Wednesday, 11 November 2015
The cemetery itself is officially known as White's Cove United Church Cemetery in Cambridge Parish. There was a church on the grounds once, but it was closed in 1967 along with several other area churches when the congregations were amalgamated. The building was subsequently demolished and no trace remains. The cemetery however has been lovingly maintained: grass mowed, flower displays on the graves, and such.
Isabelle June Sansom was the daughter of Theodore Sansom, an office worker, and his wife Dorothy Forbes. Born in 1920 in Moncton, she with her family moved to Fredericton in about 1930, where she finished her education and became employed as a stenographer. In 1947 she married Andrew William Skead, a game technician from Winnipeg. This occupation had nothing to do with computers; rather, it was more like a game warden, where he saw to the health and protection of wildlife.
The two lived in Fredericton for many years and were longtime members of St. Paul's United Church in Fredericton. They had four children.
Even after tracking down all this information I'm left wondering why they chose to be buried in such a small cemetery in cottage country. Both her parents and her brother Reginald are buried in the larger St. John's Anglican Cemetery a few kilometers east.
However an essay in the June 17th 2013 edition of the Globe and Mail about her youngest brother Theodore mentions an "annual gathering of the clan on White's Cove" and "memories of the cottage and seafood cooking on the shore abound". After visiting my brother's cottage and being warmly welcomed by several of his neighbours, I realized: perhaps that's why. Families and friends in rural neighbourhoods tend to be closer and happier.
So whoever maintains that cemetery must have roots in the area and hasn't forgotten.
*This is a re-post from the blog A Writer's Workbench which has been removed by the author.
Friday, 6 November 2015
I really enjoy my father's stories. Too many people don't think to listen to what their elders have to say until it's too late, and wonderful memories can be forgotten.
Dad grew up in Cornwall, Ontario: a small city of about 46,000 and one of the first incorporated communities in Upper Canada. Until the late 1990s the main industries were cotton processing and paper manufacturing. He and his parents lived on a dead-end street in the east end; their house was the only one on the street with a telephone because the previous owner of the house had been a company executive and could afford to install a phone. The residents of the street had a mixture of French and English names: Rowe, Boisvenue, Marlowe.
One of the clearest things that Dad remembers about his early childhood was staying with his 17-year-old sister Joy. When he was five, his elder brother Billy was dying of leukemia (there was no treatment then). To enable his parents to better care for Billy, Dad went to stay with Joy at her house in Toronto and he attended Kindergarten there for most of the school year. One of his favourite activities while in Toronto was buying a ticket for the streetcar and riding all around the city by himself - something unheard of today. After his brother passed away he returned to Cornwall for the remainder of Kindergarten.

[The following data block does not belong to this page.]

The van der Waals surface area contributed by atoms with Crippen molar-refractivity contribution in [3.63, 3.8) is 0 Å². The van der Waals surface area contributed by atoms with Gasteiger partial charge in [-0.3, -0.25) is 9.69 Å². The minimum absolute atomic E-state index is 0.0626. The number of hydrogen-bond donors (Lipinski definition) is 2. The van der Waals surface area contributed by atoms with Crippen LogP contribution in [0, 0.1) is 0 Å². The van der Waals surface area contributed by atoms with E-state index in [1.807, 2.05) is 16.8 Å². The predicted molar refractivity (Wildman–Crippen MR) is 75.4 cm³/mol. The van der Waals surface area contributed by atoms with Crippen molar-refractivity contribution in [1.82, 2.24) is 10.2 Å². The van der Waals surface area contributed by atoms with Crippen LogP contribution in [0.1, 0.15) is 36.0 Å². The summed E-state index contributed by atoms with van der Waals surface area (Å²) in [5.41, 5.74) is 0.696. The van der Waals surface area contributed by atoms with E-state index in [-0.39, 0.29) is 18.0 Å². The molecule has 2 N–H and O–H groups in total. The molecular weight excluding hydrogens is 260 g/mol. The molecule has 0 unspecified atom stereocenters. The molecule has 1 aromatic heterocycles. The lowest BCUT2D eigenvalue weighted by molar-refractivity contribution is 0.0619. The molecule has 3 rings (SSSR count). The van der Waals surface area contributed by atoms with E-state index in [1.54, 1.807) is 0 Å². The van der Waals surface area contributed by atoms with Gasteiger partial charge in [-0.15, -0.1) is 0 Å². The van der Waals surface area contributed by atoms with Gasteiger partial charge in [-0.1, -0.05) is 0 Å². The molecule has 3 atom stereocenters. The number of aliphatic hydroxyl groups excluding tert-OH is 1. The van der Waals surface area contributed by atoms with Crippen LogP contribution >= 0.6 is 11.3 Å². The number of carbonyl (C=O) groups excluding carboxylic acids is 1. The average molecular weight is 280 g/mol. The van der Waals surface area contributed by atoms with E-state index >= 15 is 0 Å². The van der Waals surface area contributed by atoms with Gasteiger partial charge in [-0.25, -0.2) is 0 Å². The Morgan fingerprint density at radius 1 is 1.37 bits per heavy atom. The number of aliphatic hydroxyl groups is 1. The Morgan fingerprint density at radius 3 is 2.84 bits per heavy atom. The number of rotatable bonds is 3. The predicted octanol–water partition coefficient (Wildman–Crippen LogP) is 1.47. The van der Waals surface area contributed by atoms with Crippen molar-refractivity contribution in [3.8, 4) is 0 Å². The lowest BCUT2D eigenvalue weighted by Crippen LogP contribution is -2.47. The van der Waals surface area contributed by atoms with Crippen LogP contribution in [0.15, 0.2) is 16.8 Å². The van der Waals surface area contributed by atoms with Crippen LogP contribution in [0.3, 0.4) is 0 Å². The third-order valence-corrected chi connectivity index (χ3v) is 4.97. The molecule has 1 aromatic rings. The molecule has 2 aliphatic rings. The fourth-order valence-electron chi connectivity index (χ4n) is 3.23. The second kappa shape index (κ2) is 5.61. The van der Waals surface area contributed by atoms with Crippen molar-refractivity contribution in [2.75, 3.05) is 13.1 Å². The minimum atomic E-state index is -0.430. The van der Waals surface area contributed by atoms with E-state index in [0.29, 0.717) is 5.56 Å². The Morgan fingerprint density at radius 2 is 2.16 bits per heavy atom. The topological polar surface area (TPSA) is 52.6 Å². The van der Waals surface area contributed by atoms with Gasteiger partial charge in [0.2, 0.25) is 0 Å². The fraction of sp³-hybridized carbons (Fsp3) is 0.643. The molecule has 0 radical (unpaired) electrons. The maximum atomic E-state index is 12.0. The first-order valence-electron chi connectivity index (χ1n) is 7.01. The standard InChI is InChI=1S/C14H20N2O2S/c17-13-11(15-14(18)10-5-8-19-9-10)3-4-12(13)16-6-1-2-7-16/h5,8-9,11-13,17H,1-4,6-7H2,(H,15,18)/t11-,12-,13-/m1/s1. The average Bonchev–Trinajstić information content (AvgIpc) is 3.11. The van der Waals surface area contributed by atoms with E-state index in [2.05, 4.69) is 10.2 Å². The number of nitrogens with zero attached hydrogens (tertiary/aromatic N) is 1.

By then the Second World War had broken out and making a living became difficult for some. Fortunately Dad's father had a good job at the Cortaulds chemical plant. However Dad's uncle Alfred, who worked a farm in what is now Surrey, British Columbia, was having trouble getting help because all of the able young men were serving in the military. Dad and his mother went to the farm for the summer, where they helped grow and harvest strawberries, beans, and various other crops. One day they went to a local fair, where Alfred purchased as a present for Dad a tiny totem pole carved out of bone that was made by a Native American artisan. That totem remains on Dad's bureau to this day.
My grandparents made a smart decision to enroll Dad in a French school for Grade One. At the time, the laws governing education were still based upon those that had been set down in the BNA Act of 1867. French-speaking people had been given many freedoms under the Act, but education was limited to Grades 1 to 12 only. Plus French-speaking people were only permitted to attend French schools, and the English speakers could only attend English schools. However, my grandmother happened to know someone high up in the French school - there was only one in Cornwall, known as College Classique and run by clergy - and arranged for him to go to the French school until Grade 8. As a result he became perfectly bilingual.
The stories continue.
*This is a re-post from the original Cinquefoil Heritage blog on Blogster which has been removed by the author.